Of course, some people are postioning themselves in the right direction… that’s why they’re still saying that everything is going to be fine. They’re buying time.

  9. dark1p says:

    Right on, Barry!

    By the way, Housing Panic (http://housingpanic.blogspot.com/) posted a somewhat different report of the housing numbers from yesterday and chastised the 8% figure propagated by the MSM (repeated in Barry’s post):

    “…nobody in the MSM bothered to check the numbers or question the NAR spin. Nope, they just reported sales down 8%, and made that sound bad enough, but if they had reported the REAL numbers – down 29% versus last month and 23% versus last year, now THAT would have really freaked people out. Of course, the MSM is too stupid to realize that the NAR goes with the ‘annualized’ number because that takes longer to crash.

    “Do your own search – good luck finding any report that shows the -23% or -29% true numbers. And why won’t you find it? Because the NAR didn’t report it in their PR, so nothing to copy and paste for the lazy MSM.

    “Here’s the simple numbers from the NAR:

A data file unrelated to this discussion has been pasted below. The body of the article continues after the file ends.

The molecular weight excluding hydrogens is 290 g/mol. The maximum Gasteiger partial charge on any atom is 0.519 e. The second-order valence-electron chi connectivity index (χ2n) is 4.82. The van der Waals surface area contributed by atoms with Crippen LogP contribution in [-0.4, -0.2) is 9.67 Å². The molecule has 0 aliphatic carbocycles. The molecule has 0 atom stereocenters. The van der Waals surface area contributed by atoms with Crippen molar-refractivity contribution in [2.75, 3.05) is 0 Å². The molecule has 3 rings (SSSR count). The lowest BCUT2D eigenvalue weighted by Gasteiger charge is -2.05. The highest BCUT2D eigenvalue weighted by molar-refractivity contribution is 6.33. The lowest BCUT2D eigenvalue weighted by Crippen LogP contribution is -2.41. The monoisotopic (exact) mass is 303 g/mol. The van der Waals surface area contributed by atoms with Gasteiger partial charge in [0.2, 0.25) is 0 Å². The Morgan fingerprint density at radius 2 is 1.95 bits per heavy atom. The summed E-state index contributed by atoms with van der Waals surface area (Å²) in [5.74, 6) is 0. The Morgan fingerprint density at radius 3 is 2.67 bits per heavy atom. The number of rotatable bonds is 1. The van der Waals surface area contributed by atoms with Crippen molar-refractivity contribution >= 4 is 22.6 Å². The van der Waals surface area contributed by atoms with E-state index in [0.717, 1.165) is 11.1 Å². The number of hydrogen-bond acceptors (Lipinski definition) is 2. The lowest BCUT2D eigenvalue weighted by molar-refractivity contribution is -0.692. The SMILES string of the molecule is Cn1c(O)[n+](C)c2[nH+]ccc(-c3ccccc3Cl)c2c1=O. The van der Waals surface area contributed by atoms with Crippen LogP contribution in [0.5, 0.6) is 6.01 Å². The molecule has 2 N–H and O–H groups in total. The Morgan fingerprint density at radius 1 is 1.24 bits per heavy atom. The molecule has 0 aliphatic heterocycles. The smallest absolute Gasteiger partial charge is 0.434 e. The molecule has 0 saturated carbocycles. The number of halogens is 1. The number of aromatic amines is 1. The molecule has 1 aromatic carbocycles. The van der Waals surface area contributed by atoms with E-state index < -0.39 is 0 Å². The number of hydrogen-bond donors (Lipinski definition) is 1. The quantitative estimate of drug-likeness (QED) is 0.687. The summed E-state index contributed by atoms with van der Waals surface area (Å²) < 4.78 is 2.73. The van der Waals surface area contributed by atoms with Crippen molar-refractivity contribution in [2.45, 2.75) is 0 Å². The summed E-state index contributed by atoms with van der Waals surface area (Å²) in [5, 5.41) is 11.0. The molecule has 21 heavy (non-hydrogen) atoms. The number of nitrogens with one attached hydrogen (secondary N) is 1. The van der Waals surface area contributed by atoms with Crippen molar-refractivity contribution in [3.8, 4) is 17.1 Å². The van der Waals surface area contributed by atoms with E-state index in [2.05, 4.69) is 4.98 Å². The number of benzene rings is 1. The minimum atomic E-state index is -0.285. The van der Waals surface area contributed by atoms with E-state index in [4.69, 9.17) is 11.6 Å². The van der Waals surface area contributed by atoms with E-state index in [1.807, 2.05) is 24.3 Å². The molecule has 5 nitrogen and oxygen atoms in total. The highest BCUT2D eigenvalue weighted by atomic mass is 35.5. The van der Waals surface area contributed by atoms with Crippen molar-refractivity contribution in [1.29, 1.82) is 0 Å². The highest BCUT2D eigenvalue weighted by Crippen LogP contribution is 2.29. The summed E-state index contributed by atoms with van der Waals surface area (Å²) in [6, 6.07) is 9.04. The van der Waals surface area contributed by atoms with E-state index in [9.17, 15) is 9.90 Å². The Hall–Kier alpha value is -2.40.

Sept 2007: 409,000 sales (down 29% versus last month, down 23% versus last year)
    Sept 2006: 529,000 sales
    August 2007: 575,000 sales”

    Just passing it along. Seems straightforward enough. Comments?

  10. 12th percentile says:

    Modest Mouse had a record called Good News for People who Love Bad News. Apparently on Wall Street they love that record. Today’s quote via CNN

    Still Hogan said bad economic news could actually be good news for the markets Thursday, as it would raise hopes for the Federal Reserve to announce another rate cut, perhaps as big as a half a percentage point once again, when it concludes a two-day meeting Wednesday.

  11. mack macdaniel says:

    B-

    Great observation re: the ability of time to mitigate price declines.

    Unfortunately, “fair value” for housing (as a function of long term budget position relative to buyer’s demographic position, in my mind) can only be “returned to” via passage of time if there is no debt attached to the asset further modified by income movements.

    Generally, this applies to all assets and use/ user types.

    Thankfully, housing has a long useful life
    (contributing to it’s “intrinsic value”).

    Regretfully, a note in the mail every month demanding payment for an over-priced good encourages action of some sort. Usually not a pleasant one.

    See also: SIVs, CDOs, “Levered” Hedge/ P-E Funds, etc.

  12. jm says: